Tuesday, March 31, 2015

More Birthdays

We celebrated Ben's fourth birthday on Sunday. FOUR. Can you believe that? 

Four incredibly short years ago we welcomed our little (literally... 5 pounds, 11 ounces) man into the world. There was a lot of joy that day. A lot of joy. I often reminisce about March 29th and recall the immaculate feeling of holding a newborn baby. There's absolutely nothing like that feeling and it's so hard to put into words.  

March 29th was the calm before the storm, let's say. The day before my world collapsed and my body went crazy. The only day I remember being easy, comparatively speaking. So I love March 29th. 

Birthdays are a big deal in our house. Not so much because of the party or the material aspects of the day, but because of what they represent. A lot of that stems from Alexis. Cystic Fibrosis is a terminal illness. While I don't focus on that phrase often, I can't ignore it. A diagnosis like CF puts a timeline on our little girl and, in turn, has changed the way we function, how we prioritize and even how we celebrate birthdays. 

To me, every birthday is a reflection of how far we've come as individuals and as a family. Ben has achieved so much over the last four years. Physically, he can run and jump, kick a ball and build tall towers with blocks. He loves reading books and playing with "choo-choo's." He can count to 10 and can identify every letter in the alphabet. He loves music (Florida Georgia Line is his favorite), can work YouTube better than I can and turns our whole house into a drum set. His smile is contagious, his kisses will make you melt and his hugs are the absolute best. Developmentally, he's not your average four year old. Professionals and charts would tell you that he's only two, but who cares. Age is just a number. 

We celebrate our days, weeks, months and years. We want more of them but we'll cherish what we are given as best we can. 

Ben is four. 

And he's amazing. 

Monday, March 23, 2015

Don't Make It Complicated

There have been many times over the last few years where I've only been able to see the mud. That complicated, thick curtain of yuck that just overwhelmed the crap out of my heart. I knew there was good but I couldn't find it.

I felt so overwhelmed when Ben was first diagnosed with Down syndrome. I missed the joy of having a newborn baby and focused on what I didn't like about my life. There I was navigating through what had just happened... all alone. Micah was gone, my friends were distant and I was angry at God. For months, I threw myself a huge pity party.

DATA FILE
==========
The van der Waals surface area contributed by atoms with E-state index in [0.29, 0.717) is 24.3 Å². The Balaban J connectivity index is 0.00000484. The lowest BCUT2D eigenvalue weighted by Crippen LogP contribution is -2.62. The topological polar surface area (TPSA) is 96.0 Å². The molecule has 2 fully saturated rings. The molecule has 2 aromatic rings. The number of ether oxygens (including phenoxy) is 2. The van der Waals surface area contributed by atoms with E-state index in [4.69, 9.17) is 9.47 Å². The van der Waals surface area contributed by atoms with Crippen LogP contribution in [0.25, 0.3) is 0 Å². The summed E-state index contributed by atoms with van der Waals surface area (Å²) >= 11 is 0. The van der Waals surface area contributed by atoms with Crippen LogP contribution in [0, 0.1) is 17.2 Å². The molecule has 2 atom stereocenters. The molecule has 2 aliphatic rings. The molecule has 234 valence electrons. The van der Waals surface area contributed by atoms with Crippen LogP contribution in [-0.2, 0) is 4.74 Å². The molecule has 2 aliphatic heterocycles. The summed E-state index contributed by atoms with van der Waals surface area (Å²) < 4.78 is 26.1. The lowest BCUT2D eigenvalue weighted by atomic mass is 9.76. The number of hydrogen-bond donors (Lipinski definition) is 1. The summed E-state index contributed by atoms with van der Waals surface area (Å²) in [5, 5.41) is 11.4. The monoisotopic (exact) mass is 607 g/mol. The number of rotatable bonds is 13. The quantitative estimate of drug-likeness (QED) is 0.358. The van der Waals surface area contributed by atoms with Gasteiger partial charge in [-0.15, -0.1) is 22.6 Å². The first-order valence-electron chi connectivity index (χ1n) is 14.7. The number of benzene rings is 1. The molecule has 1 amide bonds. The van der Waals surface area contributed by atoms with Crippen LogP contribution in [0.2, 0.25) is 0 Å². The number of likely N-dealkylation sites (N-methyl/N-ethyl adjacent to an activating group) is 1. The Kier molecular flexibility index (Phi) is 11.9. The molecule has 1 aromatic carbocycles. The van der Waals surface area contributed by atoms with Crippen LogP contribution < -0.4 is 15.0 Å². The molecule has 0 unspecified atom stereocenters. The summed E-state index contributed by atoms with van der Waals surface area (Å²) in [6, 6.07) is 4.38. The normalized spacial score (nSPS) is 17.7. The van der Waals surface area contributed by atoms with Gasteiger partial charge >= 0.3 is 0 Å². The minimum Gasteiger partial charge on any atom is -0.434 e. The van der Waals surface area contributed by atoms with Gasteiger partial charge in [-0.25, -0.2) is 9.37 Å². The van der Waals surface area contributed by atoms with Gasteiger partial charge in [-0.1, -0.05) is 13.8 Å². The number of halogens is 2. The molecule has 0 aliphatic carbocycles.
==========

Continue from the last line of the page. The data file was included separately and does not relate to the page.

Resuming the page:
I'd love to tell you that I had an epiphany one day and everything just fell into place, but that's just not true. Having now processed two diagnosis', I know that each pit of mud is totally different. As much as we would like for there to be a magic button that makes it all okay, there's just not. Mourning comes in waves, heartache creeps in - even still.

I remind myself constantly that life is as easy or as complicated as you make it. People tell me all the time that they couldn't live my life. That they somehow expect me to curl up and let life pass me by because clearly having a child with Down syndrome and one with Cystic Fibrosis is just too much. Everytime someone says that to me, I think back to when each of my kids were first diagnosed. Why? Because I thought the same thing. I told God many times that this was just too much. That I couldn't do it. I even asked Him what in the world He was thinking - giving me, of all people, these cards to play.

"Don't make it complicated," He would gently remind me. "You are not alone." The way I see it, life is simple. True, I had to crawl out of the mud to see it that way, but it's simple. Jesus loves me. He proved that love long ago by dying in my place, freely and easily forgiving me, and walking this life with me - mourning when I mourn and rejoicing when I rejoice.

My only job?

Love people with that same love. People including my children. People including those who think differently than I do. People including those who may never love me back. My only job is to love those people well enough so they see Jesus. I'm not good at it. As human beings, our innate desire is to do the exact opposite. Which is why we need... Jesus. His everlasting, powerful love is the only way we can succeed in fulfilling our one and only job.

We celebrated extra chromosomes this past Saturday. 3/21 is World Down Syndrome Day, chosen because those with Down syndrome have 3 copies of the 21st chromosome. We wear blue and yellow, we eat cake and we acknowledge that our children are beautifully different. Wouldn't it be cool if we did that every day? Celebrated differences instead of hating them. Wouldn't it be nice if we could master the art of mourning with those who mourn and rejoicing with those who rejoice? Wouldn't it be amazing if we could all see the beauty in the mud, the joy in the storm and the happy in the tough.

I'm certainly no expert, but I'm learning everyday. Ben teaches me the simplicity of those things with the beautiful way he sees right past differences and imperfections and just loves people because they're people.

Life can be messy, unpredictable and hard.

But it can also be simple and lovely.

God is good. People are worth loving just because they're people.

Don't make it complicated.


P.S. I had the opportunity to speak at a women's retreat last month (part of the reason for my blog hiatus lately). If you're interested in hearing some of my story out loud, you can listen to it by clicking HERE. I am still so humbled by that experience and thankful for the love and support that Fellowship Bible Church gave us while we were in east Texas. Sometimes I miss Mayberry and people like those at FBC are a big reason why.